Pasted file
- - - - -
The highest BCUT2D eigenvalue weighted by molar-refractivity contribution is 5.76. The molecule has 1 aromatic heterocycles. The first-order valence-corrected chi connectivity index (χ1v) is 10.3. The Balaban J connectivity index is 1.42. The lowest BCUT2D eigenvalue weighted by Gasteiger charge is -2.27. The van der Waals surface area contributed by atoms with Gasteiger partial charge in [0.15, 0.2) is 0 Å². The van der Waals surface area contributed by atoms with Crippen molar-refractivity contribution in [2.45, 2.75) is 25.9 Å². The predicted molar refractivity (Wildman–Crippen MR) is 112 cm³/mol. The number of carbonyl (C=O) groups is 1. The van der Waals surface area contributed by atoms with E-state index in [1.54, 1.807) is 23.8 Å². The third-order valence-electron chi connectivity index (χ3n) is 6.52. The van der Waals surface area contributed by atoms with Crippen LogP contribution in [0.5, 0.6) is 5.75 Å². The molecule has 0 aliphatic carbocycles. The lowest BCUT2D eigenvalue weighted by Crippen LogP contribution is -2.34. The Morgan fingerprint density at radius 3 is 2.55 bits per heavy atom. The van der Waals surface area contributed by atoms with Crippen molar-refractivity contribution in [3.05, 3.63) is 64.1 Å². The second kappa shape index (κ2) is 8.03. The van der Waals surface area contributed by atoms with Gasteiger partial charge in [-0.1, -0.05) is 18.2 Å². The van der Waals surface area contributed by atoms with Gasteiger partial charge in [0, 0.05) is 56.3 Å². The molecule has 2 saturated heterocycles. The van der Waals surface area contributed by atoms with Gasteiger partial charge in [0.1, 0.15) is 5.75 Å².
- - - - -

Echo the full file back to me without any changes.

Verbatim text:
The highest BCUT2D eigenvalue weighted by molar-refractivity contribution is 5.76. The molecule has 1 aromatic heterocycles. The first-order valence-corrected chi connectivity index (χ1v) is 10.3. The Balaban J connectivity index is 1.42. The lowest BCUT2D eigenvalue weighted by Gasteiger charge is -2.27. The van der Waals surface area contributed by atoms with Gasteiger partial charge in [0.15, 0.2) is 0 Å². The van der Waals surface area contributed by atoms with Crippen molar-refractivity contribution in [2.45, 2.75) is 25.9 Å². The predicted molar refractivity (Wildman–Crippen MR) is 112 cm³/mol. The number of carbonyl (C=O) groups is 1. The van der Waals surface area contributed by atoms with E-state index in [1.54, 1.807) is 23.8 Å². The third-order valence-electron chi connectivity index (χ3n) is 6.52. The van der Waals surface area contributed by atoms with Crippen LogP contribution in [0.5, 0.6) is 5.75 Å². The molecule has 0 aliphatic carbocycles. The lowest BCUT2D eigenvalue weighted by Crippen LogP contribution is -2.34. The Morgan fingerprint density at radius 3 is 2.55 bits per heavy atom. The van der Waals surface area contributed by atoms with Crippen molar-refractivity contribution in [3.05, 3.63) is 64.1 Å². The second kappa shape index (κ2) is 8.03. The van der Waals surface area contributed by atoms with Gasteiger partial charge in [-0.1, -0.05) is 18.2 Å². The van der Waals surface area contributed by atoms with Gasteiger partial charge in [0, 0.05) is 56.3 Å². The molecule has 2 saturated heterocycles. The van der Waals surface area contributed by atoms with Gasteiger partial charge in [0.1, 0.15) is 5.75 Å².